Meisterstiche: Albrecht Dürer’s Master Engravings

Albrecht Dürer’s Melencolia ISt. Jerome in His Study and Knight, Death and the Devil, all from 1513-14 and related in size, style and technical complexity, have been considered his master engravings (or Meisterstiche) since their creation 500 years ago. Here we take you through these three works and take a look at their symbolism.

Dürer’s Master Engravings

Melencolia I

Albrecht Dürer, Melencolia I, master engraving, 1514.
Albrecht Dürer, Melencolia I, engraving, 1514. Sold November 3, 2016, in Old Master Through Modern Prints for $65,000.

Replete with symbols—some understood and some unknown—and brimming with psychological content, Melencolia I is perhaps the most heavily studied and written about image in the history of art, next to Leonardo da Vinci’s Mona Lisa. Described as representing the contemplative life, and more specifically the melancholic pitfalls of an overly intellectual, creative temperament, the large seated figure in the engraving has been suggested to be an allegory of the artist himself. 

St. Jerome in His Study

Albrecht Dürer, St. Jerome in his Study, master engraving, 1514.
Albrecht Dürer, St. Jerome in his Study, engraving, 1514. Sold April 28, 2016, in Old Master Through Modern Prints for $112,500.

Dürer’s version of St. Jerome in His Study also depicts symbols of death and eternal life; death is represented by the skull and hourglass, and eternal life through the crucifixion on the corner of St. Jerome’s desk. Dürer achieved a rich range of tones creating a strong sense of light and depth that highlighted the sanctity of St. Jerome and the crucifix in glorious sunlight. St. Jerome (ca.340-420) was a great Bible scholar known for the Vulgate, his revised Latin translation of the New and Old Testaments. A popular humanist saint throughout the Renaissance, he was often depicted in his chambers engrossed in his studies. He is characteristically presented with his cardinal’s hat and accompanied by his lion companion (a friendship he made when he compassionately removed a painful splinter from the lion’s paw).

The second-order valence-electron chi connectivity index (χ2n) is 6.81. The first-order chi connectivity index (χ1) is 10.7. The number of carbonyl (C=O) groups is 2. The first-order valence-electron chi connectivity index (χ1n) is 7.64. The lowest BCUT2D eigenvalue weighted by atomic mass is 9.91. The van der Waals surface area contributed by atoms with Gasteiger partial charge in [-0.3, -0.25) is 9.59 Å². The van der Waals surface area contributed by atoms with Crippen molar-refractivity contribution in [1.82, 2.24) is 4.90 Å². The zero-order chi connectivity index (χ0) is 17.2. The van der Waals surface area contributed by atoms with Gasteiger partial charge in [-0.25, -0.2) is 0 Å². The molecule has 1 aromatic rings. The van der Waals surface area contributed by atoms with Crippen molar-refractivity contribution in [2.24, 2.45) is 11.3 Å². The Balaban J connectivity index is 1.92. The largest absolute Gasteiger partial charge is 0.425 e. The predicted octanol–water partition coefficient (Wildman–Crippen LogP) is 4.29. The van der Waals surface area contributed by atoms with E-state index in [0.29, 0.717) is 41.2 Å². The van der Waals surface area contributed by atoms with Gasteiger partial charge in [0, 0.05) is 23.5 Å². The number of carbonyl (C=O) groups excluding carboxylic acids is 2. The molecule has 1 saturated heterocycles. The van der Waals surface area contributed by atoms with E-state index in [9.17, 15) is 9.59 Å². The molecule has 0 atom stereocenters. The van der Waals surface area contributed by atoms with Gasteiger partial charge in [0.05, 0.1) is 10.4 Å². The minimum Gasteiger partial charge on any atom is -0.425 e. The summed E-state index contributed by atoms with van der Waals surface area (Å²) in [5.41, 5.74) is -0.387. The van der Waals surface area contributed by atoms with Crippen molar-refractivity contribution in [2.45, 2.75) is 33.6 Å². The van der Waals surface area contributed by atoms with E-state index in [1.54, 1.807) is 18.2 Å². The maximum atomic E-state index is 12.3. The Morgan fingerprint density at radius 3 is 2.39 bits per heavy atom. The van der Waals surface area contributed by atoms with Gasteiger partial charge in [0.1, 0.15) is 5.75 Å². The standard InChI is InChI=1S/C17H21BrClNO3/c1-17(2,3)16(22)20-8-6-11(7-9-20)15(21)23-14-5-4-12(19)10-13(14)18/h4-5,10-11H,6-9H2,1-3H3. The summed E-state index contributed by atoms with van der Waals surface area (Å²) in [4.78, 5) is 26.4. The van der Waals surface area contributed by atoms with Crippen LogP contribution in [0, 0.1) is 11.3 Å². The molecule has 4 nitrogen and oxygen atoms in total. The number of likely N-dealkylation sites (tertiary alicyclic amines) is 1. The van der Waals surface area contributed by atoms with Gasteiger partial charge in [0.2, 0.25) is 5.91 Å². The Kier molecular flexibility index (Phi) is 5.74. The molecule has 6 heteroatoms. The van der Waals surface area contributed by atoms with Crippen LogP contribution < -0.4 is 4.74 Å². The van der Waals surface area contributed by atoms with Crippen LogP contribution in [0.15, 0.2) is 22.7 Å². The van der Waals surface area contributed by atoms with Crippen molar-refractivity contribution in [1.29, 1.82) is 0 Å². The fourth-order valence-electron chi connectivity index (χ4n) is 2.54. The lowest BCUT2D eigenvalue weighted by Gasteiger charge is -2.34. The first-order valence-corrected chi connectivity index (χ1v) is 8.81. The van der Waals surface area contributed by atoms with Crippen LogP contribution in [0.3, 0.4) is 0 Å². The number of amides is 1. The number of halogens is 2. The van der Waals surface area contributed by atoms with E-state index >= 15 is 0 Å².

It has been argued that St. Jerome in His Study and Melencolia I represent the division of divine and secular knowledge, comparing St. Jerome’s peacefully meticulous divine study with the angst-ridden, troubled genius in Melencolia I. In other words, attentive religious study leads to internal reward and harmony, while secular intellectual pursuits lead to tribulations and anxiety. Whether or not these works are meant to correspond with one another, they represent two of the three kinds of virtues of medieval scholasticism: intellectual and theological. The third of the master engravings Knight, Death and the Devil, represents the third virtue–moral virtue—through similar uses of symbolism. 

Knight, Death and the Devil

Albrecht Dürer, Knight, Death and the Devil, master engraving, 1513.
Albrecht Dürer, Knight, Death and the Devil, engraving, 1513. Sold November 3, 2016, in Old Master Through Modern Prints for $65,000.

The engraving depicts a figure resolutely riding a horse (scholars have argued he represents a Christian soldier like the soldier described in Erasmus’ Instructions for the Christian Soldier). Again, Dürer utilizes imagery to highlight its theme—the hourglass and skull serve as a reminder of the brevity of life, the lizard represents danger and the dog symbolizes loyalty. While Death stands behind and the devil trails the soldier, he does not indulge the distractions of temptation or fear and forges on undeterred while riding in a heroic stance that was likely inspired by equestrian statues Dürer saw while touring Italy.  

While modern scholars often group Dürer’s three master engravings from 1513-14 together, suggesting they were conceived as a set by the artist and commercially offered as such, this was evidently not the artist’s intent. He often sold impressions of Melencolia I and St. Jerome in his Study together, though this is likely due to their highly recognized importance even during his life and their contemporaneous creation. 

By discussing these works together today, however, we are able to place their value within the scope of Dürer’s oeuvre.  While these works are often written about for their symbolism and have inspired different interpretations, what makes them true masterpieces is how they illustrate the artist’s mastery of the technique of engraving. Through the three prints, Dürer shows how he excels with the burin, from the filtered light in St. Jerome’s study and the crisp shading on Melencolia’s garb to the different textures of the animals’ fur beside the solider, each highlights why Dürer was so revered during his time and beyond.  

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